Remarkably, Mr. Manafort was able to carry on his mass tax evasion scheme for years without the government uncovering it. It only came to light once Mr. Mueller started investigating the Trump campaign.
“We can speculate with plausibility that Mr. Manafort would never have been prosecuted and indicted had he not joined Trump or worked for Yanukovych,” said Peter Hardy, a former federal prosecutor and money-laundering expert.
Manafort was in a trough when he joined Trump
The good times came to an abrupt end for Mr. Manafort in 2014, when an uprising in Ukraine forced Mr. Yanukovych to flee to Russia. Cut off from his main source of cash, but apparently unwilling to give up the high life, he resorted to scamming banks.
In one case, Mr. Manafort claimed that a New York condo he was renting out on Airbnb was actually his daughter’s residence, so he could borrow more money against it. In other cases, he told banks his income was larger than it really was in order to qualify for multimillion-dollar loans.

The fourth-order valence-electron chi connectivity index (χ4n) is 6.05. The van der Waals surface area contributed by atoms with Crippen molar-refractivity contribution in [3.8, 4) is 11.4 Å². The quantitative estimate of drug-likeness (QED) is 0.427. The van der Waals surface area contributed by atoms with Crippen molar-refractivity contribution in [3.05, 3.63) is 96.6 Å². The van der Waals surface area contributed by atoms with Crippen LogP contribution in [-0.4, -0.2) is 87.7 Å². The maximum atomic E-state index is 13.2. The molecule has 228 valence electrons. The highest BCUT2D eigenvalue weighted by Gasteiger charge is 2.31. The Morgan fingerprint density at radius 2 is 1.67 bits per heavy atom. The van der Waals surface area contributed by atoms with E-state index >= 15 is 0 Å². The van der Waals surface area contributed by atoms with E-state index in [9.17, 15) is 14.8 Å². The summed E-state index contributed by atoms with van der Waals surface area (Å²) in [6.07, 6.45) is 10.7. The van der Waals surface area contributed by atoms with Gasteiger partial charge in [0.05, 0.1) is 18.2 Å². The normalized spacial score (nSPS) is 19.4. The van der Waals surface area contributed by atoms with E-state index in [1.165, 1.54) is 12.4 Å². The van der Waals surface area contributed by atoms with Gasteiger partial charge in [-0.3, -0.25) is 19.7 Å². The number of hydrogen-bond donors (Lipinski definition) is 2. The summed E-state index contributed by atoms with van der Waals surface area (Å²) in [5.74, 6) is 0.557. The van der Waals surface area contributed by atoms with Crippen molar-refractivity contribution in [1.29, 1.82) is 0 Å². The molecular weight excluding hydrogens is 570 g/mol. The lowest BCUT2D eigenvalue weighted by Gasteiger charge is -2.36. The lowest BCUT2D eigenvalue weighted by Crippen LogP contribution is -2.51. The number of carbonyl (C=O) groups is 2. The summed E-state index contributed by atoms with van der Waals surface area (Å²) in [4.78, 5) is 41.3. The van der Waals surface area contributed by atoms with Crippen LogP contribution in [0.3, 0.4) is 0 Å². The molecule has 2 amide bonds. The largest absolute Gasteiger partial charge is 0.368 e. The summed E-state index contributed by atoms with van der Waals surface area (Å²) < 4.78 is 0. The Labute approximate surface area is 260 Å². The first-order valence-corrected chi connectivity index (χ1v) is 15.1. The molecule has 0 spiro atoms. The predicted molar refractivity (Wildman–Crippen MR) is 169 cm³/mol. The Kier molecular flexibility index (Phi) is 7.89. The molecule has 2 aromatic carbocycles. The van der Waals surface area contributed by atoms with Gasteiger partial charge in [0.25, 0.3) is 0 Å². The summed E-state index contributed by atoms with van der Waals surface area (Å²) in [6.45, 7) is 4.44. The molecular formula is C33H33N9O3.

This was the state of his business when he and Mr. Gates signed on to Mr. Trump’s campaign in the summer of 2016 – a job that held the potential to increase his value as a consultant by giving him inside access to a possible future presidential administration.
The job-shopping list
The CEO of Federal Savings Bank, Steve Calk, approved US$16-million worth of loans to Mr. Manafort. And Mr. Manafort tried to help him get a job in the Trump administration.